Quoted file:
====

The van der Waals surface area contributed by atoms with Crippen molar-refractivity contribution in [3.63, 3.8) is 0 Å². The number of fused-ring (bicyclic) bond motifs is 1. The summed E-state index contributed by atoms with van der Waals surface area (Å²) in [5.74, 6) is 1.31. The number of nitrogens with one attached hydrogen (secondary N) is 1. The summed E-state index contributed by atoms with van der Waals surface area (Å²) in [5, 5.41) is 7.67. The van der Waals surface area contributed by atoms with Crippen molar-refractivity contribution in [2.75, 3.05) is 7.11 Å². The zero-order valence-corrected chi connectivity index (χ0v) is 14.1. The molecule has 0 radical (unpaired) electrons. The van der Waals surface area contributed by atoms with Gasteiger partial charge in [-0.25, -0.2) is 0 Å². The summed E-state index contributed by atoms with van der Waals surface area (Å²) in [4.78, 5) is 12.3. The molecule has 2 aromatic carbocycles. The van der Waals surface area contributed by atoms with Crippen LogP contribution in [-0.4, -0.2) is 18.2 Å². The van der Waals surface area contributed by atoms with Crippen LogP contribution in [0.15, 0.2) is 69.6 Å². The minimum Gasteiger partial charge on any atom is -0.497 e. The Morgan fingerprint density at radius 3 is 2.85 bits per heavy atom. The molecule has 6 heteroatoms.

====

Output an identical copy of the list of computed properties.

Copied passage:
The van der Waals surface area contributed by atoms with Crippen molar-refractivity contribution in [3.63, 3.8) is 0 Å². The number of fused-ring (bicyclic) bond motifs is 1. The summed E-state index contributed by atoms with van der Waals surface area (Å²) in [5.74, 6) is 1.31. The number of nitrogens with one attached hydrogen (secondary N) is 1. The summed E-state index contributed by atoms with van der Waals surface area (Å²) in [5, 5.41) is 7.67. The van der Waals surface area contributed by atoms with Crippen molar-refractivity contribution in [2.75, 3.05) is 7.11 Å². The zero-order valence-corrected chi connectivity index (χ0v) is 14.1. The molecule has 0 radical (unpaired) electrons. The van der Waals surface area contributed by atoms with Gasteiger partial charge in [-0.25, -0.2) is 0 Å². The summed E-state index contributed by atoms with van der Waals surface area (Å²) in [4.78, 5) is 12.3. The molecule has 2 aromatic carbocycles. The van der Waals surface area contributed by atoms with Crippen LogP contribution in [-0.4, -0.2) is 18.2 Å². The van der Waals surface area contributed by atoms with Crippen LogP contribution in [0.15, 0.2) is 69.6 Å². The minimum Gasteiger partial charge on any atom is -0.497 e. The Morgan fingerprint density at radius 3 is 2.85 bits per heavy atom. The molecule has 6 heteroatoms.